Ink Jet Fly CIS for the Epson 3800

Ink Jet Fly CIS for the Epson 3800

A comparison with OEM cartridges

The Epson 3800, an entry level printer in Epson’s Professional Imaging line affords excellent print quality, paper handling, and importantly sufficiently sized ink cartridges that provide a modicum of cost efficiency.  Still, many users are in search of replacement cartridges that afford the flexibility of using non-OEM inks and which improve cost effectiveness. 

Refilling of the Epson OEM cartridges is a daunting task made nearly impossible due to the construction of a one-way valve.  Like the other Epson Professional Image printers, the 3800 cartridge is pressurized and Epson opted for a bladder design with which to contain and deliver the ink.  In this review, we explore the attributes of one cartridge replacement system, that offered by InkJetFly.

There are several replacement cartridge designs on the market.  Each offer their distinct advantages and disadvantages.  The three commonly available designs include an OEM-like cartridge with a plastic reservoir design (like those used in smaller printer systems), the IJF brand which features a variation on the OEM bladder theme, and larger plastic reservoir designs such as those offered by Ink Republic and Jon Cone.

The primary disadvantage with the OEM-like plastic reservoir design is that as the ink level drops, pressure variations in the cartridge occurs.  As such, this might lead to ink flow disruptions or variability in ink flow.  One way around this is to design a larger reservoir so that small decreases in ink levels lead to lesser changes in cartridge pressure.  This is the tact adopted by the cartridges employed by IR and Jon Cone.  Unfortunately, this design suffers from a drawback in that the larger cartridges don’t fit neatly into the machine and they necessitate the utilization of a jury rig of the ink cover.  Moreover, the larger reservoir requires larger amounts of ink and the attendant costs and issues.

The third type of cartridge, that offered by IJF, mimics the OEM construction in that the ink is contained in a flexible bladder design.  It offers the theoretical advantages of the OEM cartridge design, fits the machine without any special modifications, and is easily and conveniently refilled.

Below is an image which demonstrates some of the similarities and distinctions of the front of the IJF and OEM cartridges.  The IJF version has a simple rubber port without the utilization of any gasket.  In contrast, the Epson cartridge has a plastic face covering the rubber entry port and a black gasket.  Our experience to date has suggested that the IJF design is adequate and we have not experienced any leaks or problems with fit.  As an aside, although the IJF cartridge is described as refillable, it is suggested that the cartridges be replaced every two years due to expected degradation of the rubber.  At around $20 a piece, this is a rather nominal expense.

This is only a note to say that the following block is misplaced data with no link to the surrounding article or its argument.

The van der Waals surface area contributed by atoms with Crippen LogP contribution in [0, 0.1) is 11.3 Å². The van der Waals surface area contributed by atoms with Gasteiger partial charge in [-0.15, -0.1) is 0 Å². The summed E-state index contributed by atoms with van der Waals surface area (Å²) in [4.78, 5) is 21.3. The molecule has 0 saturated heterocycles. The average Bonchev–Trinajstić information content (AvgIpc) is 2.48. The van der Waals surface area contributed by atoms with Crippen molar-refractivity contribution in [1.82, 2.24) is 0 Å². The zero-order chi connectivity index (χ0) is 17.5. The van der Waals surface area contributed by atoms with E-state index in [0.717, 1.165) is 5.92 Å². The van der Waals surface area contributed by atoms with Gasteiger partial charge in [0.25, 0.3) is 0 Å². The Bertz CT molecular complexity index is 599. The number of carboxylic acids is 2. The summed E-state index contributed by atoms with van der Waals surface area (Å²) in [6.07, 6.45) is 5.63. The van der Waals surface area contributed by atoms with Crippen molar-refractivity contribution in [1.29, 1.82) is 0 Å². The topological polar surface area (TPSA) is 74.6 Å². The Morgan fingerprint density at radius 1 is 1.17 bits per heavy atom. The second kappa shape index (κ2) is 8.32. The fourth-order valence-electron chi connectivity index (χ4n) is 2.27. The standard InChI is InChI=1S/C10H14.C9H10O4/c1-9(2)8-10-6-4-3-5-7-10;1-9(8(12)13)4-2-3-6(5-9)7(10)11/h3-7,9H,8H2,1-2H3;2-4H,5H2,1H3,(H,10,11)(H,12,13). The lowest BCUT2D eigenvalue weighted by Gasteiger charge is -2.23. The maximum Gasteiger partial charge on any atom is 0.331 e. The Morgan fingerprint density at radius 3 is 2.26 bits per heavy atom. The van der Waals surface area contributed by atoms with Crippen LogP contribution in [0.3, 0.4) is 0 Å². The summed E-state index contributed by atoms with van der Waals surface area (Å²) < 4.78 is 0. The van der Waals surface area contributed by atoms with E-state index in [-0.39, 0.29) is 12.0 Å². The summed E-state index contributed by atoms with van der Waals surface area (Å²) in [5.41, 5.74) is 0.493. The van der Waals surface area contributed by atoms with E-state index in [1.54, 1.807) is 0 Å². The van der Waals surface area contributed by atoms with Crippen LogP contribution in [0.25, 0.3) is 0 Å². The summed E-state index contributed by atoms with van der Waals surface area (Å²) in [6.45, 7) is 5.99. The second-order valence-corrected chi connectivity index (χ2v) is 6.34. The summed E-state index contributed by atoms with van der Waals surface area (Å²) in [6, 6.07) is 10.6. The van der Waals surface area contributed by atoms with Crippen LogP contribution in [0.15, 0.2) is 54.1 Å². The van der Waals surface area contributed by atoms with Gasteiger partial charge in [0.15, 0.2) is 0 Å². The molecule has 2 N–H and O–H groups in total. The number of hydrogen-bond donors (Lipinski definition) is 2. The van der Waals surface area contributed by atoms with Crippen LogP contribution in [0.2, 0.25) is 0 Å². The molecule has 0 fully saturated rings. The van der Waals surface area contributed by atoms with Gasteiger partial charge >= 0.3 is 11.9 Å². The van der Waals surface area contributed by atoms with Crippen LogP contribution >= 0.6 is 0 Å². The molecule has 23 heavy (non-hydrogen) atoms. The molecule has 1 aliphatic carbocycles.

CLICK ON ANY IMAGE TO ENLARGE

The IJF cartridges require two chips for proper functioning.  Like other refilling systems, the IJF design requires the use of a genuine  OEM chip for printer recognition of the cartridge.  OEM chips are easily removed from the original cartridges and fit snugly into the side of the IJF cartridge.  They can be easily removed and reused in subsequent cartridges.  The second chip, a proprietary one to the IJF cartridge fits in the top of the cartridge and is in contact with both the printer and the OEM chip below.  See photo:

The next series of photographs illustrate the similarity in design between the OEM cartridge and that of the IJF version.  The IJF cartridge employs a 1/2 bladder design (possibly to avoid patent infringement?) that somewhat mimics OEM construction and appears to be made of an aluminumized plastic.  In addition the IJF cartridge applies a protective film layer to the inside of the cartridge to minimize the potential of ink spillage in the event that a bladder rupture occurs.  The material used in the OEM bladder is a tough multi-layered plastic/mylar construction.  It is a pity that Epson chose to create a one-way valve as it appears that the bladder would resist repeated fillings and discharges. 

 

 

 

After removing the Epson bladder for further study, we extracted the fill port for closer inspection.  This was no easy task and the port did not easily yield its secrets.  It appears that the behind the fill port, Epson installed a spring valve with a small plastic sliding stopper.  In the side of the port are two small parallel channels which permit the flow of ink.  The combination of the two effectively eliminate the prospect of refilling the OEM cartridge.  Though one could conceive of a rig that might facilitate refilling, the ink channels are so small that it would be quite labor and time intensive.  Undoubtedly, Epson engineers designed it this way to defeat consumers.

So, how do the IJF cartridges function in practice?  Refilling is straightforward and involves using a blunt-tip syringe that is inserted into the end port.  After refilling, the cartridges fit easily and snuggly into the machine.  The chips were immediately recognized and printing proceeded smoothly and without a hitch.  After several weeks of use, we have experienced no leaks, no clogging, and have enjoyed excellent printer function.  Time will tell how the cartridges will stand up to repeated refilling and reuse. 

Our preliminary read is that of OEM style cartridges, these are the best ones currently available and the IJF variety mimic the OEM design.  We give them a two thumbs up!

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